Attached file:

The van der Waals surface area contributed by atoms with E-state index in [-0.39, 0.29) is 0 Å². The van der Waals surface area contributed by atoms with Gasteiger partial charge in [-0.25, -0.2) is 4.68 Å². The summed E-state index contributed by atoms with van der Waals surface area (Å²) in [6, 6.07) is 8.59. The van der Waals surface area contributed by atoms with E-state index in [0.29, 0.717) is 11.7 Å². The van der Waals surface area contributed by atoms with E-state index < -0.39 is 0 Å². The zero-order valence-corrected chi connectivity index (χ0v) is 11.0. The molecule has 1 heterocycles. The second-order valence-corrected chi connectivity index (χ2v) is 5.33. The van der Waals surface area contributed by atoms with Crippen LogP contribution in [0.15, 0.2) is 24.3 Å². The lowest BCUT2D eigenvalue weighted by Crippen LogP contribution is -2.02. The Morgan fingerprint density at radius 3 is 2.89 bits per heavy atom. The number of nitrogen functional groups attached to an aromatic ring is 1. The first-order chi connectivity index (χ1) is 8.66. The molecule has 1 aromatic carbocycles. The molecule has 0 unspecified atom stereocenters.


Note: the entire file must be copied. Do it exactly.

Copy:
The van der Waals surface area contributed by atoms with E-state index in [-0.39, 0.29) is 0 Å². The van der Waals surface area contributed by atoms with Gasteiger partial charge in [-0.25, -0.2) is 4.68 Å². The summed E-state index contributed by atoms with van der Waals surface area (Å²) in [6, 6.07) is 8.59. The van der Waals surface area contributed by atoms with E-state index in [0.29, 0.717) is 11.7 Å². The van der Waals surface area contributed by atoms with E-state index < -0.39 is 0 Å². The zero-order valence-corrected chi connectivity index (χ0v) is 11.0. The molecule has 1 heterocycles. The second-order valence-corrected chi connectivity index (χ2v) is 5.33. The van der Waals surface area contributed by atoms with Crippen LogP contribution in [0.15, 0.2) is 24.3 Å². The lowest BCUT2D eigenvalue weighted by Crippen LogP contribution is -2.02. The Morgan fingerprint density at radius 3 is 2.89 bits per heavy atom. The number of nitrogen functional groups attached to an aromatic ring is 1. The first-order chi connectivity index (χ1) is 8.66. The molecule has 1 aromatic carbocycles. The molecule has 0 unspecified atom stereocenters.